As a manifestation of that perversion, Captain Vidal wants to tell the story, be the story, and have his son be the next chapter in the story. But it's Ofelia's story and -- quite unlike most movies -- unpredictable. She challenges his "unnatural" order.

I think this is what the movie has in common with Cronos and Devil's Backbone. They were also freeform in the way they dealt with genre. This is different from something that is fully assumed, like pop, which is Hellboy. I think that in every instance, at a given point, a story or narrator can subvert one aspect, but when you subvert everything, the whole work loses shape. If I subvert the genre and I subvert the usual way of doing the characters and the form, then nothing is left. In this movie, I tried to keep the forms in recognizable order: the very elaborate fairy tale and the realistic movie take completely different styles: color palettes and texture palettes. But I do it with recognizable characters. The princess is the princess and the big red wolf is the big red wolf.

What I change is the storytelling. If you expect everything to be all right in the end, you will be sorely disappointed. By the same token, I show you there is a beautiful hope at the end, if not the one that usually comes in "happy endings." I think that happy endings are different from satisfactory endings, and this movie has a very satisfactory ending.

I imagine you've had different reactions to that ending.

It's a Rorschach test, I think, it's a blot test. Some people come to me incredibly delighted, because they're sure the fantasy is real and others come to me very angry and say, "You are a nihilist, you say fantasy is not real," and still others say, "I love the way you proved it is all in her mind." And I go, "I proved neither." I have my own theory, that it's real, but people do react very differently.

People like their categories.

I think that film is an experience that is the closest to a religious experience -- when it works. When it doesn't work, it's like hearing a bad sermon from a tired priest. It's like Sunday mass, and you're like, "There he goes again, three hours of the same shit." But when the priest is inspired -- it doesn't happen to me because I'm completely lapsed -- but back in the day, I would hear somebody very eloquent and I would be moved.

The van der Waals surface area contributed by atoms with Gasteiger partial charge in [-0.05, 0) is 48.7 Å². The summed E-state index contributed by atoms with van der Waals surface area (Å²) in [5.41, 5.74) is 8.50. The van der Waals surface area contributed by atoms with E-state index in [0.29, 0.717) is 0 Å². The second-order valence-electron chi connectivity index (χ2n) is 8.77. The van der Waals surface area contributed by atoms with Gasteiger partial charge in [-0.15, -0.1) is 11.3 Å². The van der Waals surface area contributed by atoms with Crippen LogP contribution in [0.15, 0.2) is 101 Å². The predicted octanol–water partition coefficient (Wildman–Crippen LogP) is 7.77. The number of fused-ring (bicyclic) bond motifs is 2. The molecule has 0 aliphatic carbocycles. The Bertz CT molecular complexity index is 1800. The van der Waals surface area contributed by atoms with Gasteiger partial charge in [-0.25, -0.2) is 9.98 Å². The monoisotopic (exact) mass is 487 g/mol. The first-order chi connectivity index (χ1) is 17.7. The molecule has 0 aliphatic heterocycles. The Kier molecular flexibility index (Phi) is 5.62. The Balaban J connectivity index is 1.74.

How did you come to set Pan's Labyrinth in the post-civil war period?

I wanted it to be a companion piece to Devil's Backbone, which was released pre-9/11. In America, it was released in the winter of 2001. It was the wrong time to tell a story about cruelty of war and children...

Or the right time...

True. But it proved to be neither, because it was only unleashed in 16 theaters in the U.S. I felt very frustrated by the way the world was changing, almost week by week, turning into a place where it was harder and harder to disobey, to not just line up with the majority. I thought it was time to do a second movie that was like a sister to Devil's Backbone. That movie was like a Tom Sawyer adventure and a Western and a ghost story all in one. It was a boys' movie, the female characters were not as strong as in this one.

Marisa Paredes [as Carmen] was pretty great.

She is a great actress. But I wanted to show how the world back then, from 1939 to '44, in five years, completely mutated. The symmetry being that Devil's Backbone was released in 2001, and this film is released and takes place five years later. That made me believe that it would speak about the past and the present, both crucial times. The movie deals with crossroads, moments of decision. And 1944, after Normandy, becomes a moment of decision for the entire world and Spain, because the Spanish resistance has been in the woods, in the mountains, for years, in many ways supporting the Allies in their war against Hitler and fascism. And they are rewarded by indifference by the Allies.

So it's a crucial moment, because it kind of crushes their idealism. I believe that now, we've come to another crucial point. It's not like there was no cruelty before or no brutality before. But the fact that now people can go out in the open about it, publicly, and not be shamed, even be proud of it!? I think it's a very dark time right now.

In the midst of this darkness, Ofelia is not only resourceful but brave and mature. She's not like other "kids" in movies, she's not "cute" or relegated to reaction shots.